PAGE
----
Favourite pieces to perform? Listen to?

This is difficult. There are so many! I really enjoy playing Rachmaninoff’s Rhapsody on a Theme of Paganini, the Liszt Sonata, Beethoven’s “Appassionata” and his Fourth Concerto, so many things by Chopin, Saint-Saëns’s G Minor Concerto… Like I said, there are so many!

Who are your favourite musicians?

I love listening to Radu Lupu and Grigory Sokolov playing live. Of those pianists who are no longer alive, I really love many of Arrau’s recordings, as well as those of

Gilels’s and Richter’s. One of the pianists whose recordings I really admire is Julius Katchen. For some unknown reason, despite being quite a well-known name during his life, he seems to have been somewhat forgotten of late.

What is your most memorable concert experience?

I remember watching the Israel Philharmonic Orchestra under Zubin Mehta at the BBC Proms. It was a dreadful experience, in a way, because people with political affiliations made great efforts to try and stop the concert and interrupt it in the middle. The orchestra, however, played all the way to the end. For me, it was a sort of affirmation of the power of music, and how it is above political divisions.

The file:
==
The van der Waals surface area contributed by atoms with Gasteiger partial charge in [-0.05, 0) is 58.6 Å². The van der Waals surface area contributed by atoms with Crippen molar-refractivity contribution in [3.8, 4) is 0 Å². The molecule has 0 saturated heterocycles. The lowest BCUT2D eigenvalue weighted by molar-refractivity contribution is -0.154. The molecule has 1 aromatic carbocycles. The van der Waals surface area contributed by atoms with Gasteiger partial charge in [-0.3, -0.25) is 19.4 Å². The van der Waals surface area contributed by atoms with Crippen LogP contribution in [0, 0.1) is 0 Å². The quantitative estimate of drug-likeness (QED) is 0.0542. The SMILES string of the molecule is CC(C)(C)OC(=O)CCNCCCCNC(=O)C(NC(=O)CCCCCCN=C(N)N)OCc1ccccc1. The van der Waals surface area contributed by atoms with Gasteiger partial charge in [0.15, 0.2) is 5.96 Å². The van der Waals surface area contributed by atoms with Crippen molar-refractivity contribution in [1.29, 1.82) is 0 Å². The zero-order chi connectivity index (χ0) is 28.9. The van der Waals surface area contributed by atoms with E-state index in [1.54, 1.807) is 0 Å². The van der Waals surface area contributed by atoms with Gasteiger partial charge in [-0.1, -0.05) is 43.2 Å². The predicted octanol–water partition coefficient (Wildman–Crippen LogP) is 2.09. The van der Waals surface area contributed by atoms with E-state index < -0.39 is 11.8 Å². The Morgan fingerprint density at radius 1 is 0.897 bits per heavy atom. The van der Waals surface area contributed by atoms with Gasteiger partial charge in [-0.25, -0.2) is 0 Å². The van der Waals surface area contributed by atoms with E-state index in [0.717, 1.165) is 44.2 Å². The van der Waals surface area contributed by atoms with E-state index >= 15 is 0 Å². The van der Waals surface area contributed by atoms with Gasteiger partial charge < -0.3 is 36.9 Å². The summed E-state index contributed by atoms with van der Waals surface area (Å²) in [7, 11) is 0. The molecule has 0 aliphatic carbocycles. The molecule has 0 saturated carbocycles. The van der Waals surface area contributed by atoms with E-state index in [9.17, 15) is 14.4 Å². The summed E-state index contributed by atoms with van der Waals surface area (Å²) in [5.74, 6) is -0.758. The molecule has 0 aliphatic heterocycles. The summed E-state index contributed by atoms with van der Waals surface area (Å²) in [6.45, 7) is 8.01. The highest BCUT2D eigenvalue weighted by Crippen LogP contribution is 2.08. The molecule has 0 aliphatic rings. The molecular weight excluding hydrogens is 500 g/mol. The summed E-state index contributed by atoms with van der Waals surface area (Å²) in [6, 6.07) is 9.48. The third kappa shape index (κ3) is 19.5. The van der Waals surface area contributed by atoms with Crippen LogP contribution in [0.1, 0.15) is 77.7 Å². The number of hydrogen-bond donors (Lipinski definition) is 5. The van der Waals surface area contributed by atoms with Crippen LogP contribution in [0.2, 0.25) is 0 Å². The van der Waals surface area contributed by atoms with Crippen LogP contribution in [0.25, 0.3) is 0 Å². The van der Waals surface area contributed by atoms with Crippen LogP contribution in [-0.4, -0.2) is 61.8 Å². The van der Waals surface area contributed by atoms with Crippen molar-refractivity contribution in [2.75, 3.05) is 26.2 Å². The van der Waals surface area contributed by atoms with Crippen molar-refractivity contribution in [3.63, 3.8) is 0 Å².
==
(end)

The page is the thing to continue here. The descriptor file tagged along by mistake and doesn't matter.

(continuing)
What do you consider to be the most important ideas and concepts to impart to aspiring musicians?

I think that good practice habits are crucial. Learning how to practise efficiently can dramatically reduce the amount of time one needs to spend practising a given passage. This has two important implications. Firstly, it allows one to learn a greater amount of repertoire, and to learn works quickly. I had to learn Beethoven’s Fourth Concerto in 4 weeks once. Secondly, the risk of repetitive strain injuries is reduced if one doesn’t need to spend 8 hours a day practising.